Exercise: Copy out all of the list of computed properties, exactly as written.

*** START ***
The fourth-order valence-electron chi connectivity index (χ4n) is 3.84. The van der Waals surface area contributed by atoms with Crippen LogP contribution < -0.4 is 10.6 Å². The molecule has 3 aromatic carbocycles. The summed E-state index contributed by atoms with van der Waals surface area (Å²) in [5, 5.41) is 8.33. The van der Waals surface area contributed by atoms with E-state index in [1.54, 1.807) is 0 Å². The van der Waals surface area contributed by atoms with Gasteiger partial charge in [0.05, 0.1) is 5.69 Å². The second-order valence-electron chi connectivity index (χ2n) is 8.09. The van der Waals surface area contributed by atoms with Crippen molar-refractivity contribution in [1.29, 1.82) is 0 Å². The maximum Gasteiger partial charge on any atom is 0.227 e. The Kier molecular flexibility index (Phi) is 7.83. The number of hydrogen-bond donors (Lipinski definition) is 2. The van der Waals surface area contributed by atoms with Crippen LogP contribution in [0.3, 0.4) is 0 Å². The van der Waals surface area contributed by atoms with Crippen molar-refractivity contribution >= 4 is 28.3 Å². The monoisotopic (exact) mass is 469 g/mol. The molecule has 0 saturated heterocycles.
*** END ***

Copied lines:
The fourth-order valence-electron chi connectivity index (χ4n) is 3.84. The van der Waals surface area contributed by atoms with Crippen LogP contribution < -0.4 is 10.6 Å². The molecule has 3 aromatic carbocycles. The summed E-state index contributed by atoms with van der Waals surface area (Å²) in [5, 5.41) is 8.33. The van der Waals surface area contributed by atoms with E-state index in [1.54, 1.807) is 0 Å². The van der Waals surface area contributed by atoms with Gasteiger partial charge in [0.05, 0.1) is 5.69 Å². The second-order valence-electron chi connectivity index (χ2n) is 8.09. The van der Waals surface area contributed by atoms with Crippen molar-refractivity contribution in [1.29, 1.82) is 0 Å². The maximum Gasteiger partial charge on any atom is 0.227 e. The Kier molecular flexibility index (Phi) is 7.83. The number of hydrogen-bond donors (Lipinski definition) is 2. The van der Waals surface area contributed by atoms with Crippen LogP contribution in [0.3, 0.4) is 0 Å². The van der Waals surface area contributed by atoms with Crippen molar-refractivity contribution >= 4 is 28.3 Å². The monoisotopic (exact) mass is 469 g/mol. The molecule has 0 saturated heterocycles.